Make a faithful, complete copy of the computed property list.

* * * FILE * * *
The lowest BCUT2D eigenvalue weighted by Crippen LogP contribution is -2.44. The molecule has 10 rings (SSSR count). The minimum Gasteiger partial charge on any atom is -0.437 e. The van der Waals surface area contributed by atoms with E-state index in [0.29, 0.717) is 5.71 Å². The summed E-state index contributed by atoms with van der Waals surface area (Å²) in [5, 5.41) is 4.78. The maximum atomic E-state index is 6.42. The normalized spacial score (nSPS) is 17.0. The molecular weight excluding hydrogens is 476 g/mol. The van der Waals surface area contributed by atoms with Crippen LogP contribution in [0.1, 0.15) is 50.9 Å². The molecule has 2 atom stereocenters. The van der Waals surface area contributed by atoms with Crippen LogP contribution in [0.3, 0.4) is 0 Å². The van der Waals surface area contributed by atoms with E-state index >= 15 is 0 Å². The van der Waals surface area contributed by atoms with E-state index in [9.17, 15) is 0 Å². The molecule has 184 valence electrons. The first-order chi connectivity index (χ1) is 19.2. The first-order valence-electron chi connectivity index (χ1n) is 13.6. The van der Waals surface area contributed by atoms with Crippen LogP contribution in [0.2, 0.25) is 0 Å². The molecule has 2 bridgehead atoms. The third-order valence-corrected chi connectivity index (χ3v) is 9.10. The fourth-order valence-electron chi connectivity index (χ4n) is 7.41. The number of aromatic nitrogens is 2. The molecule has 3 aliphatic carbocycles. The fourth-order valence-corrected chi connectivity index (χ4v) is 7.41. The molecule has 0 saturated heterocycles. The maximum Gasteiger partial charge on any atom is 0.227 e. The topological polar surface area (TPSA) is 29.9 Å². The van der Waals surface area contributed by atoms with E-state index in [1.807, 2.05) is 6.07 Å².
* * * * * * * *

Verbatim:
The lowest BCUT2D eigenvalue weighted by Crippen LogP contribution is -2.44. The molecule has 10 rings (SSSR count). The minimum Gasteiger partial charge on any atom is -0.437 e. The van der Waals surface area contributed by atoms with E-state index in [0.29, 0.717) is 5.71 Å². The summed E-state index contributed by atoms with van der Waals surface area (Å²) in [5, 5.41) is 4.78. The maximum atomic E-state index is 6.42. The normalized spacial score (nSPS) is 17.0. The molecular weight excluding hydrogens is 476 g/mol. The van der Waals surface area contributed by atoms with Crippen LogP contribution in [0.1, 0.15) is 50.9 Å². The molecule has 2 atom stereocenters. The van der Waals surface area contributed by atoms with Crippen LogP contribution in [0.3, 0.4) is 0 Å². The van der Waals surface area contributed by atoms with E-state index >= 15 is 0 Å². The van der Waals surface area contributed by atoms with E-state index in [9.17, 15) is 0 Å². The molecule has 184 valence electrons. The first-order chi connectivity index (χ1) is 19.2. The first-order valence-electron chi connectivity index (χ1n) is 13.6. The van der Waals surface area contributed by atoms with Crippen LogP contribution in [0.2, 0.25) is 0 Å². The molecule has 2 bridgehead atoms. The third-order valence-corrected chi connectivity index (χ3v) is 9.10. The fourth-order valence-electron chi connectivity index (χ4n) is 7.41. The number of aromatic nitrogens is 2. The molecule has 3 aliphatic carbocycles. The fourth-order valence-corrected chi connectivity index (χ4v) is 7.41. The molecule has 0 saturated heterocycles. The maximum Gasteiger partial charge on any atom is 0.227 e. The topological polar surface area (TPSA) is 29.9 Å². The van der Waals surface area contributed by atoms with E-state index in [1.807, 2.05) is 6.07 Å².